As a part of Quebec Public Interest Research Group’s (QPIRG) Culture Shock 2019, the Sexual Assault Center of the McGill Students’ Society (SACOMSS) collaborated with the group to host a panel discussion on Nov. 23 about the National Inquiry into Missing and Murdered Indigenous Women and Girls (MMIWG). The activists also discussed the intersection between anti-colonialism and sexual violence against Indigenous communities.
Palm Springs Cahuilla educator Isabel Vasquez explained that her path to educating the public about issues facing Indigenous peoples began after her and her family personally experienced sexual violence and abduction. She also explained how invisibility perpetuates the violence that many Indigenous peoples face in North America.
“In my family in particular, [in] every generation there’s been somebody [who has] gone missing, or had an attempt on their life, or [had] been [human] trafficked,” Vasquez said. “One of the greatest contributing factors to the rates of violence against Indigenous people is the way that we are left out of society’s collective consciousness in colonial countries.”
Judy Sackaney, a Mushkegowuk Cree from Albany First Nation on Treaty 9 territory, stated that the stigma around sexual violence and alcoholism persists in Indigenous communities.
“I didn’t learn the history, or hear people’s stories, [until] I was much older,” Sackaney said. “[I didn’t hear] about sexual violence [that occurred to people] close to me [….] I didn’t know then, maybe because I was a kid then myself.”
Sackney emphasized the importance of finding spiritual ways to heal from the trauma of sexual violence.
“We don’t let it define us, because it wasn’t our fault,” Sackney said. “It wasn’t anybody’s fault. [….] We use our tools, our ceremonies, our ways of healing, even praying [to cope]. I’ve grown so much spiritually [from] learning the ceremonies.”
Vasquez acknowledged that the traumatic nature of these experiences, and their ongoing connections to settler-colonialism, make them difficult to share when educating the public about Indigenous peoples’ experiences.
“It is very hard to share these very personal stories and perspectives,” Vasquez said. “When we’re talking about history and consistent instances of abduction, sexual abuse, [and the] trafficking of Indigenous people, we’re talking about something that isn’t just random [….] This is a history that is deliberate.”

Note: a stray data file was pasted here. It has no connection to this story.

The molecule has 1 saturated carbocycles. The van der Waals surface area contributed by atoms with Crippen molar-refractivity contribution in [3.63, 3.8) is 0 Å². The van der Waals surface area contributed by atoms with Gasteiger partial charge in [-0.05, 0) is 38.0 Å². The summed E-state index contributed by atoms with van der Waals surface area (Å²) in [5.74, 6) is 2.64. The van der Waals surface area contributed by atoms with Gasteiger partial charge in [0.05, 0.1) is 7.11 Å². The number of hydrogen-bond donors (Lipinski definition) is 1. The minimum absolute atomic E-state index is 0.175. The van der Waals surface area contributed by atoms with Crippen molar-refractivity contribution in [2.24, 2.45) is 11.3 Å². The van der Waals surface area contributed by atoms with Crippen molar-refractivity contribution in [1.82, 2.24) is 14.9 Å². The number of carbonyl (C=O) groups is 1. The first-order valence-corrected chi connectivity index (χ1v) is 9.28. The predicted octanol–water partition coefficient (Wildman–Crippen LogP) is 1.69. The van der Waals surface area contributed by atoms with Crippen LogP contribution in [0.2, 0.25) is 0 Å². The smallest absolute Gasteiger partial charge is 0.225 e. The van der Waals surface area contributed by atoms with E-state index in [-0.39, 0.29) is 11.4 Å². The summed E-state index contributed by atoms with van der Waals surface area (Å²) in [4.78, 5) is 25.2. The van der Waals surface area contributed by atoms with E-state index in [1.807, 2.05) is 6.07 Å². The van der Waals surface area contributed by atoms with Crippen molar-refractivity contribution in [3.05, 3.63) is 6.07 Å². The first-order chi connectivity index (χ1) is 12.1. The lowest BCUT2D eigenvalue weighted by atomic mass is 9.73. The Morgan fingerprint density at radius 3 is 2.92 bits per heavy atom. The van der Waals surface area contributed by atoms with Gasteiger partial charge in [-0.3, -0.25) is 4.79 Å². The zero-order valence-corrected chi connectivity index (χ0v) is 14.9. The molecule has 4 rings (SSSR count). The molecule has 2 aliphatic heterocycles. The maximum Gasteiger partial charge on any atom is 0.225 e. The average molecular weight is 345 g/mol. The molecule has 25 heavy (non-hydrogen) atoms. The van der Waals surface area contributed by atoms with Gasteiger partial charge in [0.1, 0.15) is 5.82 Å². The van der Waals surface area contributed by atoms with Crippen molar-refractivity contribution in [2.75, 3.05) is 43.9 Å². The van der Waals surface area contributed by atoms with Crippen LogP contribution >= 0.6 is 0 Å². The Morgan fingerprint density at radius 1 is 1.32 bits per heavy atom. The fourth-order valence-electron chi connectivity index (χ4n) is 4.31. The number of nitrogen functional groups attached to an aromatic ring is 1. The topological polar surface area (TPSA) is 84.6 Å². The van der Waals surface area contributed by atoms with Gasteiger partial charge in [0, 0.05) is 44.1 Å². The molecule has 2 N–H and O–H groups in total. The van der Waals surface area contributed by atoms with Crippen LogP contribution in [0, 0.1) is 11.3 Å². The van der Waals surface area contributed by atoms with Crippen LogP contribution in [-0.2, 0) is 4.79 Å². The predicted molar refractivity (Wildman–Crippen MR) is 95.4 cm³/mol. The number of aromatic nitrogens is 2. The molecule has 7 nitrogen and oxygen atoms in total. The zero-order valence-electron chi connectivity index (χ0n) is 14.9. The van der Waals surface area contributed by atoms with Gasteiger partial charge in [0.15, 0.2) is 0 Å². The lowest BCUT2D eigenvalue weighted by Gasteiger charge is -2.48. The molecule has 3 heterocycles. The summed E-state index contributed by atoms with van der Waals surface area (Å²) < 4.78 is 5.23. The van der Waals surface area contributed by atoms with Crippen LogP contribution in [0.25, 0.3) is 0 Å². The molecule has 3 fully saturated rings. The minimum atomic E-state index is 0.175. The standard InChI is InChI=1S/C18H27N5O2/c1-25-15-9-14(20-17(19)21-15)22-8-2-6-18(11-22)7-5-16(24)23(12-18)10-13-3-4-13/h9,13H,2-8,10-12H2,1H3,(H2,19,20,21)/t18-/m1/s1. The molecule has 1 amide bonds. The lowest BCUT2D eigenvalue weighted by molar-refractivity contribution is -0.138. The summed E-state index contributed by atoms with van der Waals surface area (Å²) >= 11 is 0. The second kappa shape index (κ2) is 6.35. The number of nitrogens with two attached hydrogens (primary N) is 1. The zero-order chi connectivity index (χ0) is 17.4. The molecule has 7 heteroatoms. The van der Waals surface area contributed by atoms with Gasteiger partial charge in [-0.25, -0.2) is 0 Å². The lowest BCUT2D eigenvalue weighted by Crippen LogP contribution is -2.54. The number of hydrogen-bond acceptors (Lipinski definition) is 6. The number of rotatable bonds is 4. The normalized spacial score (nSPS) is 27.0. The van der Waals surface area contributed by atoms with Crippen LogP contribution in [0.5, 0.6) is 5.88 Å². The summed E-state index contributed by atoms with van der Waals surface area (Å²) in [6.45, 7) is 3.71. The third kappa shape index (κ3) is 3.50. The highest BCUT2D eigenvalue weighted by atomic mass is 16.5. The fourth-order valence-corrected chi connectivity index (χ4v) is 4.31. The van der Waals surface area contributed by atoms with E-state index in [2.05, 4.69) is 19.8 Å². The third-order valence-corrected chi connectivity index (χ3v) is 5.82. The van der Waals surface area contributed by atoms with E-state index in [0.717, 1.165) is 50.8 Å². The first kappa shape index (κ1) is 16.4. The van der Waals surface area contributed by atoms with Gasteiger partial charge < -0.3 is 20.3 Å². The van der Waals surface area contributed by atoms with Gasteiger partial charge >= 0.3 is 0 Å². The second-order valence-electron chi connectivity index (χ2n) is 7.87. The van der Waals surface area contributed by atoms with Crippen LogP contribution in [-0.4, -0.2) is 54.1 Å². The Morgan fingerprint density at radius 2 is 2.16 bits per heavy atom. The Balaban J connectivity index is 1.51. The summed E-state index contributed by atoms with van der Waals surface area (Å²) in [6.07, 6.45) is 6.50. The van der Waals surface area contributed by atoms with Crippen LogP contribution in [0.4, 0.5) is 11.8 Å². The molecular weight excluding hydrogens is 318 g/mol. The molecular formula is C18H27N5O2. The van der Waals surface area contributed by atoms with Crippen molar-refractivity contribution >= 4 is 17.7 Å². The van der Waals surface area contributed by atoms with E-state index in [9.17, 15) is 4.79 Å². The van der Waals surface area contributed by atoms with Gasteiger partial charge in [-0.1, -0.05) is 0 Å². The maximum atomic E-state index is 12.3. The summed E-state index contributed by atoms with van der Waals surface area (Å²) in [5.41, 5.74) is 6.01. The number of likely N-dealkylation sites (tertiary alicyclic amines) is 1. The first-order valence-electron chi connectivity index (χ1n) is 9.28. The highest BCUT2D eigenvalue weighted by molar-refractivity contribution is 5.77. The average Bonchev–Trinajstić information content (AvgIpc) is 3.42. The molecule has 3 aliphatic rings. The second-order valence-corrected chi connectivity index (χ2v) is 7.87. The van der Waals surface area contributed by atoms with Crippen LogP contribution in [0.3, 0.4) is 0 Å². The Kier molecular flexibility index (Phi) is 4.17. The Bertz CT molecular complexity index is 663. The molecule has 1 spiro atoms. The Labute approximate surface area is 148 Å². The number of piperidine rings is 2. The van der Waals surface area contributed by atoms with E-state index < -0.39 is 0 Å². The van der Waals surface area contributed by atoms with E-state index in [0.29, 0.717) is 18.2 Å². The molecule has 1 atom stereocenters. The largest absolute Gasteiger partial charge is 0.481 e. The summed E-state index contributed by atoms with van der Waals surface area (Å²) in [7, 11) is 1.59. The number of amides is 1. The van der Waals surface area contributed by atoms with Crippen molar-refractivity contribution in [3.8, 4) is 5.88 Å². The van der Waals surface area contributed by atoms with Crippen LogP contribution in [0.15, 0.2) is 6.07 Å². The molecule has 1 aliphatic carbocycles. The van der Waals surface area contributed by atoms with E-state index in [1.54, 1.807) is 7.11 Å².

Vasquez explained that non-Indigenous people have a responsibility to act as allies by raising awareness within their own communities.
“People who are non-Indigenous […] need to talk to each other about how they perceive Indigenous people,” Vasquez said. “When you hear these [misconceptions], I want you to think about why this is the reality that we are all accepting [….] This isn’t just our work to do.”
During the question period at the end of the panel, an audience member addressed that The Final Report of the National Inquiry into Missing and Murdered Indigenous Women and Girls did not acknowledge many incidences of police violence against Indigenous peoples. Panelist Dayna Danger, a visual artist, organizer, and drummer, responded that, for Indigenous communities, relationships with police remain fraught.
“As much as we want to say ‘fuck the police,’ […] there is work that needs to be done because we still have to address these systems,” Danger said. “We’re still in this society. We can’t really escape that at the moment. People are still earnestly trying to find their family members, but unfortunately, the response [from the police] has not been great.”
Touching upon Indigenous attitudes toward the Montreal police specifically, Danger commented that Indigenous people often have to do the work of law enforcement themselves.
“I think that there is good work that is happening,” Danger said. “But I’d be [hard] pressed to find an Indigenous person who really waits for the police to catch up [with Indigenous community organizing] at this point. This is still work that needs to be done.”
The panel concluded with Danger leading the audience in the ‘Strong Woman,’ a traditional song that many Indigenous communities have used to raise awareness about missing and murdered Indigenous women, which has modified lyrics for each community. A fourth panellist, Kiki Harper, an Indigenous two-spirit person who creates music, joined in the performance.